Citizens have a chance to make Independent Community Television (ICTV) a reality in the greater Montreal area. ICTV is attempting to liberate public funds earmarked for Community Television production from the clutches of media mogul Pierre Karl Peladeau owner of the Quebecor empire. Up until April 22, the Canadian Radio and Television Commission (CRTC) is accepting public comments on whether Videotron stands in non-compliance with the guidelines for running a community station.
At stake is more than $20 million annually collected as a tax on Videotron cable revenues to fund community television. Currently the money is being intercepted by Videotron and spent on the professional "community-like" channel; MAtv (formally known as VOX). This challenge has been brewing for decades, and now a wave of community groups across the country are trying to hold Broadcast Distribution Units (or BDUs ie cable companies like Videotron and satellite providers like Bell) accountable for our public funds.
Annually, over $100 million of public funds disappear into the black hole of BDU community television, which very few community members know exists and even fewer watch.
Community TV as a mirror of society
Community TV, like community radio, exists for communities to produce content that represents their issues and events. Since 1971, cable companies have been required to provide public access channels in Canada. There have been changes over time, but in 2002, the CRTC issued a decision reaffirming that community TV in Canada should cultivate a "high level of citizen participation and community involvement." This same decision called for community television programming to represent both official languages as well as the "ethnic and Aboriginal composition of the community" (see CRTC Broadcasting Decision 2002-61).
BDUs are required to put aside five per cent of their revenues to Canadian content and local community television. If no such community station exists, all the money is distributed to canadian production funds, with the biggest being the Canadian Media Fund.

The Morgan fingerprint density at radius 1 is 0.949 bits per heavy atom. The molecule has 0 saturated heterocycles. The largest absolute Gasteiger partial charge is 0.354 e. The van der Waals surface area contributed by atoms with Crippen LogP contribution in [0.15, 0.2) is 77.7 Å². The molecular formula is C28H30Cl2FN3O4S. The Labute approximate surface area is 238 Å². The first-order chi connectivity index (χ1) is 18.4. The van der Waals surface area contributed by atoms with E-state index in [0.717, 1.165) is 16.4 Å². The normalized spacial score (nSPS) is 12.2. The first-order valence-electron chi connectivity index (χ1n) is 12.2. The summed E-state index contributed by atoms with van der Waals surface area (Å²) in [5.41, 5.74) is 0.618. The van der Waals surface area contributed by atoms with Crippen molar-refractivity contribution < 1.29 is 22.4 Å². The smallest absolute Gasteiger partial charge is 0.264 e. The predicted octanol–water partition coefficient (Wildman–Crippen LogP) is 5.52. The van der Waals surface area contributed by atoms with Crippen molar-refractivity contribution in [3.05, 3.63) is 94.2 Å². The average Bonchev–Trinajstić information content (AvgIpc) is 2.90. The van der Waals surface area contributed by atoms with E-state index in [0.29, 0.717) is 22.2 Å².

There is a long history of struggle to make community produced TV a mass reality in Canada. However, today we have two types of community TV in the country. BDUs run their own access channels and intercept two per cent to fund them. Videotron runs MAtv and uses $23 million annually to fund it.
Second, community TV licences operated by community groups. Only nine such independent, community licence holders exist in Canada, none of which receive any money from the BDUs as they exist in markets that already have a BDU station. Unfortunately, most community TV channels in Canada are owned by cable companies.
No taxation without representation
In the greater Montreal region, MAtv, that has been in non-compliance on the requirement to represent both official languages as well as the "ethnic and Aboriginal composition of the community" for the past ten years. None of the content aired by MAtv is produced by volunteers and no programs are controlled by the community. MAtv programming is produced with fully paid crews of 30 to 70 people with a production cost of $6,400 to $19,000/hr.
These numbers are astounding when compared to the Quebec community sector average production costs of $600/hr, or the corporate production sector, like MAtv sister station TVA, who report an average production cost of around $6,000/hr.
Keep in mind that MAtv has a maximum reach of 18,000 viewers across the province of Quebec in comparison to the hundreds of thousands that watch TVA. These numbers point to one of two things, either that MAtv has a failing business model, or that productions do not actually cost this much and money is being disappeared through creative accounting practices.
Videotron believes it should be rewarded for this shameful record of broadcast regulation violations with a second license, where it will herd the English community along with the Native and visible minority communities who it currently refuses to service on MAtv. This will apply regardless of the community member official language preference or where they live in the greater Montreal area forcing them to travel to downtown Montreal for any services.